THE WORLD’S MOST DI­VERSE RANK­ING

Golf Digest (South Africa) - - Behind the Scene - By Stu­art McLean, Edi­tor stu­art.mclean@new­me­di­a­pub.co.za

We cel­e­brate 20 years of rank­ing our best 100 cour­ses in this issue, and no other list in the world can be more di­verse than South Africa’s. From No 1 to No 100 we have a mix of ev­ery­thing you can nd in golf, cour­ses that suit the se­ri­ous high-end golfer or cater for the ca­su­ally dressed novice. Some have bag drops and oth­ers just a bar where you can drop your weary body af­ter­wards. You can pay ex­trav­a­gantly for the ex­pe­ri­ence or next to noth­ing. We have de­mand­ing cham­pi­onship lay­outs and those which are 2 000 me­tres shorter to play. Fun, it must be stressed, can be had on both. And we even have a 9-holer for the rst time.

At the sum­mit of the rank­ings we have world-class lay­outs – three of which, Fan­court Links, Leop­ard Creek and Dur­ban CC were in­cluded in Golf Digest’s most re­cent World 100 Great­est Cour­ses – while 80-90 places be­low are a mixed as­sort­ment of clubs which are still proud of be­ing part of the Top 100 and have raised their stan­dards ac­cord­ingly.

Royal Jo­han­nes­burg & Kens­ing­ton have re­launched their East Course, and pre­sented an ex­cit­ing vi­sion of what a qual­ity golf club property should look like. Ev­ery club man­ager/golf di­rec­tor in Gaut­eng would bene t from pay­ing Royal a visit.

It’s not just the wealthy clubs up­grad­ing. Top 100 new­comer Dur­banville have in­vested in nu­mer­ous projects to trans­form their lay­out. “Our club­house is tatty but no one seems to care as long as the course is great,” were the words of a com­mit­tee mem­ber.

Those clubs which strive hard to im­prove have been re­warded, and the task of a Golf Digest rater to­day is to eval­u­ate the chang­ing qual­ity. There are seven new en­tries this year, rang­ing from the ex­clu­sive Club at Steyn City in Gaut­eng to the quirky Royal Port Al­fred in the Eastern Cape.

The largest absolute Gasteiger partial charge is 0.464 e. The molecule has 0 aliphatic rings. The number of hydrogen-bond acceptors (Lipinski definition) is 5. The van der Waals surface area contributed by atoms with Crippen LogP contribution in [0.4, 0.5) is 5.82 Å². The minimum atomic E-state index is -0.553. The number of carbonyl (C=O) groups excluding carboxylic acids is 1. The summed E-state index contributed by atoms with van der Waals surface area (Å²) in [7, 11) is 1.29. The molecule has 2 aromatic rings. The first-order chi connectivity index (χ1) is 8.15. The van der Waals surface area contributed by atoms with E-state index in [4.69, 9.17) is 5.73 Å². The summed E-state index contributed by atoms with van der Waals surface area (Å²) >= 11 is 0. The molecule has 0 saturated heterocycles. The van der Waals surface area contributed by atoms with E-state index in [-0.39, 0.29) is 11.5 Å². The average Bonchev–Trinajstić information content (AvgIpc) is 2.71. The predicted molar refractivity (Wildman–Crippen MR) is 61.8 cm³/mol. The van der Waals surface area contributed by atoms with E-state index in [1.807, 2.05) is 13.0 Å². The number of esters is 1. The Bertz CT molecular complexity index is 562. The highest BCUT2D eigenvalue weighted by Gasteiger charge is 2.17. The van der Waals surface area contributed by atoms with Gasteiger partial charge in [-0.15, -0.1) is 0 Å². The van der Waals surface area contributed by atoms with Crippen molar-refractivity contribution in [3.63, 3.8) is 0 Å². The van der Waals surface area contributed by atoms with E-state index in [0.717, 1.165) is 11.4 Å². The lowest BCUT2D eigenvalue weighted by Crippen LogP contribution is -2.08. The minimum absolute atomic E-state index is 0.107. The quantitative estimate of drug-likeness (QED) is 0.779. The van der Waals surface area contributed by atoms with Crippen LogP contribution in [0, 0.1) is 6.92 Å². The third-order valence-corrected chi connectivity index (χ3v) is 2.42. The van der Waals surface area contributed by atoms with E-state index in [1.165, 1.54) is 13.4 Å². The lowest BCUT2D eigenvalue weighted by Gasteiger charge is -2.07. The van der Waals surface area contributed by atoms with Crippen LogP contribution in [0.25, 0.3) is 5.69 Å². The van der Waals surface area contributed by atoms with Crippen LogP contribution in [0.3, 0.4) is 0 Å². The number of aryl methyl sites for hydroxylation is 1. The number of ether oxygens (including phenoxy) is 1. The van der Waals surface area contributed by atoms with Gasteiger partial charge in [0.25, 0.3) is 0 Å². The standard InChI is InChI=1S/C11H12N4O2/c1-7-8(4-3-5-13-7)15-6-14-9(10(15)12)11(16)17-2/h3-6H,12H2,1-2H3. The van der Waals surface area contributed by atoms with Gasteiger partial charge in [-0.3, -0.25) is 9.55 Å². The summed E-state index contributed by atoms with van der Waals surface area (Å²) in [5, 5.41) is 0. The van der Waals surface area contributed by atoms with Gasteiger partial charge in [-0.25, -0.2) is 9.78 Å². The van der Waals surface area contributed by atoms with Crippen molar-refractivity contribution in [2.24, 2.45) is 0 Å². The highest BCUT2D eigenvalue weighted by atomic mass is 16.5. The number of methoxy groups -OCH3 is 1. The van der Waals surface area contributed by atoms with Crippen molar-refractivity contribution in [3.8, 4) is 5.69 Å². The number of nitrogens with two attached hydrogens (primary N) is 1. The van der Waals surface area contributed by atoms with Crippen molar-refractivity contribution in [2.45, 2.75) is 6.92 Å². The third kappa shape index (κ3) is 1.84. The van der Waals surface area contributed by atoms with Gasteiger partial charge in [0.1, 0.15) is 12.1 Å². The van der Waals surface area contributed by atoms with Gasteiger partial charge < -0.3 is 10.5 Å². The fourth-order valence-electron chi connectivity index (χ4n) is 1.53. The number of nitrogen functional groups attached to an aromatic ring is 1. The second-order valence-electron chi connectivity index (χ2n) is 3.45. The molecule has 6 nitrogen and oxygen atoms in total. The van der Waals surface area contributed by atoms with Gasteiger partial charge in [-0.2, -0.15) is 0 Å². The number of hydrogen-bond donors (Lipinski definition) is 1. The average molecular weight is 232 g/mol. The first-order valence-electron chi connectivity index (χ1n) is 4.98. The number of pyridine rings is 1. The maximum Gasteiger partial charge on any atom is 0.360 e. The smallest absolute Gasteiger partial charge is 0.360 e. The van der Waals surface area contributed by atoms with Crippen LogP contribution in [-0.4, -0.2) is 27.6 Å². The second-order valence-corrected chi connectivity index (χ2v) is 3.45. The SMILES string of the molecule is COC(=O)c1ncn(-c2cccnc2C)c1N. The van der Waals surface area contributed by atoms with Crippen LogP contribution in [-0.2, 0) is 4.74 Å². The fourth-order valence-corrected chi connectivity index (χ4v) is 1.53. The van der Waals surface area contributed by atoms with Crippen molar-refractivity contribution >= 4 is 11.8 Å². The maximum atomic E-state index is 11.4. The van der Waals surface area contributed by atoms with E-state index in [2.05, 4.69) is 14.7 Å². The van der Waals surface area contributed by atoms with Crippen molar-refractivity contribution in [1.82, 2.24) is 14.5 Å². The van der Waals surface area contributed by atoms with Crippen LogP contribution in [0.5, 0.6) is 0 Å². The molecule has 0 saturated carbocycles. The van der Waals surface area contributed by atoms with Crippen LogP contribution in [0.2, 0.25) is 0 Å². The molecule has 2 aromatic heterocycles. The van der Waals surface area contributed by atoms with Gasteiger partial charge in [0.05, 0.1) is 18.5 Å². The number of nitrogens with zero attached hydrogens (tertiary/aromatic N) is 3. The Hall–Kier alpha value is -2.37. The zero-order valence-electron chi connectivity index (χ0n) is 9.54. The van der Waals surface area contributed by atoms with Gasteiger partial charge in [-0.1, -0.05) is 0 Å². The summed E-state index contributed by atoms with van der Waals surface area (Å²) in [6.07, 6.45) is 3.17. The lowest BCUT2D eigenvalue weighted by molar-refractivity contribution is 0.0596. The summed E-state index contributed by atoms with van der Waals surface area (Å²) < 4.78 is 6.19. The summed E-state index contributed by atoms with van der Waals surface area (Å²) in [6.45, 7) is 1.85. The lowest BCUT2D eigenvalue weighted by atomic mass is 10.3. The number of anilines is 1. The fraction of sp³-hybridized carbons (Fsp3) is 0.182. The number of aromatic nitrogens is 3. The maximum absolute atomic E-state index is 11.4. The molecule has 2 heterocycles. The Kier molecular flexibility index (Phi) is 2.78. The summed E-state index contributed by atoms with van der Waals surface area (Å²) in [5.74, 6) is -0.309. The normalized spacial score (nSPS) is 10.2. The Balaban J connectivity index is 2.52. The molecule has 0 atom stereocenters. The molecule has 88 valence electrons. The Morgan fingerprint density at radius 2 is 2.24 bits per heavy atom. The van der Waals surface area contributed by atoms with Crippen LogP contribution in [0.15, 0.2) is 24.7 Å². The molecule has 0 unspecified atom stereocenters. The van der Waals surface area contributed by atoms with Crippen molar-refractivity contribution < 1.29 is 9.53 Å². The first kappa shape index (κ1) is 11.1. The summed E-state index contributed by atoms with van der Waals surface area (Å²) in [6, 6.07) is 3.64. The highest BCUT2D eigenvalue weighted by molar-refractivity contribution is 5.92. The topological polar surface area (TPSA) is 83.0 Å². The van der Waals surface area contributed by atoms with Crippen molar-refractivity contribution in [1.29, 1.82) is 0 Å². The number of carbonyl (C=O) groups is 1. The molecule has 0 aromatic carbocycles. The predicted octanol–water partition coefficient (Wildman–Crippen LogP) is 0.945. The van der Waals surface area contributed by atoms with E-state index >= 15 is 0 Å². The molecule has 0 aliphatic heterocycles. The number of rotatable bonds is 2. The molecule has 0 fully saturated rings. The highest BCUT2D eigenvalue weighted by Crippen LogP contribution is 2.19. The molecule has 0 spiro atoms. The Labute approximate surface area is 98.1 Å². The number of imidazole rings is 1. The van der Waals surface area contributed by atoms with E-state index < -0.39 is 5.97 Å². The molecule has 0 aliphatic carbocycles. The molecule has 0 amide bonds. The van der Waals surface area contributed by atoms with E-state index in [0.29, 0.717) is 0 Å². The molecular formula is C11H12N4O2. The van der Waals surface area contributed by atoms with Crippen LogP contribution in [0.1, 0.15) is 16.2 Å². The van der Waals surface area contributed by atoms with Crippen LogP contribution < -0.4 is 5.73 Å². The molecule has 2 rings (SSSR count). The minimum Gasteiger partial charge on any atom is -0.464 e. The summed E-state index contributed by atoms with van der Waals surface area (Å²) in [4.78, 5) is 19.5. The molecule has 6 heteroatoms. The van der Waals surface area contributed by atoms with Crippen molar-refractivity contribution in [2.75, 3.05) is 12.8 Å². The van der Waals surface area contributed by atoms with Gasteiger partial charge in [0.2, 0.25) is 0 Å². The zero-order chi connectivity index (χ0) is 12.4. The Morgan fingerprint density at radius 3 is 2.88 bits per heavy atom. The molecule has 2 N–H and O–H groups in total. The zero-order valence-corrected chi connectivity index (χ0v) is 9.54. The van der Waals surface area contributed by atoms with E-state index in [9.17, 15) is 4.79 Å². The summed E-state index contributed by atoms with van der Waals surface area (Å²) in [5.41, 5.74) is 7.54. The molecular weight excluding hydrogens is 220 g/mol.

Sadly, due to the econ­omy and pro­hib­i­tive main­te­nance costs, many clubs con­tinue to strug­gle. North West is a de­pressed re­gion, and Stil­fontein, Bloemhof and Stella have closed. Their mem­ber­ships were neg­li­gi­ble. Ne­glected Top 100 cour­ses can­not main­tain ad­e­quate con­di­tion­ing. Leg­end in Lim­popo, with its added Ex­treme 19th at­trac­tion, has tum­bled down the rank­ings as a re­sult, and Rusten­burg in the North West was omit­ted.

How­ever, there are also up­lift­ing sto­ries, like Gold elds West (Page 74), which has risen up­wards after be­ing in liq­ui­da­tion a year ago. The game is see­ing ca­su­al­ties, but the big­ger pic­ture is far from doom and gloom.

Clubs in parts of the Western Cape are en­dur­ing a water cri­sis (Page 28), yet the re­gion racked up more than a mil­lion rounds in 2017 and the pop­u­lar­ity of their cour­ses has been seem­ingly una ected. The Gar­den Route, with its choice of fab­u­lous venues, is prov­ing a mag­net for in­ter­na­tional tourists from Jan­uary to March.

Her­manus, ad­mit­tedly with 27 holes, did 61 442 rounds, in­clud­ing a record 7 869 in De­cem­ber alone. The busiest, most pop­u­lar 18-hole cour­ses in Cape Town were again Clovelly and West­lake with 57 000 rounds, while Dur­banville did 52 000, Mil­ner­ton 49 750 and Royal Cape 48 500.

The Fan­court re­sort had a record 57 000 rounds at their three cour­ses, while the busiest cour­ses in the Gar­den Route be­longed to the old mem­ber clubs, Ge­orge (46 000), Mos­sel Bay (45 000) and Knysna (42 000).

To see how the rank­ings have evolved in the past 20 years, take a look at the 1998 Top 50 on Page 66. En­joy our 20th an­niver­sary Top 100, and may it in­spire you to ven­ture forth and visit cour­ses you’ve never played be­fore.

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